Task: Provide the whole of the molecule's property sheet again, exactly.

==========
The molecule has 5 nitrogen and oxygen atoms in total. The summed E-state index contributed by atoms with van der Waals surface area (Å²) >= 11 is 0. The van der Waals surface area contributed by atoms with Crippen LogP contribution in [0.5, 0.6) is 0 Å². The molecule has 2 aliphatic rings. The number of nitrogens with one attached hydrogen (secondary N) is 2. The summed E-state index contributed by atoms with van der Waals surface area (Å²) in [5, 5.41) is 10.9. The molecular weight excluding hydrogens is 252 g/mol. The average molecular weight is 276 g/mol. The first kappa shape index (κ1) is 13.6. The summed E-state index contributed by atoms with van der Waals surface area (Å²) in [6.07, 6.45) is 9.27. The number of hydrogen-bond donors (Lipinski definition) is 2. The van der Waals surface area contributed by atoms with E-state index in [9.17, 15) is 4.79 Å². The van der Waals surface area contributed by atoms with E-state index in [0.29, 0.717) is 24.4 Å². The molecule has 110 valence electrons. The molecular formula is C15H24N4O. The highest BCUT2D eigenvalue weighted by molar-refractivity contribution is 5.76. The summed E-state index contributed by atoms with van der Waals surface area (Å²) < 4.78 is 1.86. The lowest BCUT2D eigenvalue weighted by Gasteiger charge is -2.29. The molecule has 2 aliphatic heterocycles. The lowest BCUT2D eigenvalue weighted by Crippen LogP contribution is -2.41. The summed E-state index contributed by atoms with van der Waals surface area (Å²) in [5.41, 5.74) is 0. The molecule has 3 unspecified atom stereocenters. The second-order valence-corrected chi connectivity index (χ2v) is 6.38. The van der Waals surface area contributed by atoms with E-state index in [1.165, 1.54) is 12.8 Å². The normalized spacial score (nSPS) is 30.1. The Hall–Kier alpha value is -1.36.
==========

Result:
The molecule has 5 nitrogen and oxygen atoms in total. The summed E-state index contributed by atoms with van der Waals surface area (Å²) >= 11 is 0. The van der Waals surface area contributed by atoms with Crippen LogP contribution in [0.5, 0.6) is 0 Å². The molecule has 2 aliphatic rings. The number of nitrogens with one attached hydrogen (secondary N) is 2. The summed E-state index contributed by atoms with van der Waals surface area (Å²) in [5, 5.41) is 10.9. The molecular weight excluding hydrogens is 252 g/mol. The average molecular weight is 276 g/mol. The first kappa shape index (κ1) is 13.6. The summed E-state index contributed by atoms with van der Waals surface area (Å²) in [6.07, 6.45) is 9.27. The number of hydrogen-bond donors (Lipinski definition) is 2. The van der Waals surface area contributed by atoms with E-state index in [9.17, 15) is 4.79 Å². The van der Waals surface area contributed by atoms with E-state index in [0.29, 0.717) is 24.4 Å². The molecule has 110 valence electrons. The molecular formula is C15H24N4O. The highest BCUT2D eigenvalue weighted by molar-refractivity contribution is 5.76. The summed E-state index contributed by atoms with van der Waals surface area (Å²) < 4.78 is 1.86. The lowest BCUT2D eigenvalue weighted by Gasteiger charge is -2.29. The molecule has 2 aliphatic heterocycles. The lowest BCUT2D eigenvalue weighted by Crippen LogP contribution is -2.41. The summed E-state index contributed by atoms with van der Waals surface area (Å²) in [5.41, 5.74) is 0. The molecule has 3 unspecified atom stereocenters. The second-order valence-corrected chi connectivity index (χ2v) is 6.38. The van der Waals surface area contributed by atoms with E-state index in [1.165, 1.54) is 12.8 Å². The normalized spacial score (nSPS) is 30.1. The Hall–Kier alpha value is -1.36.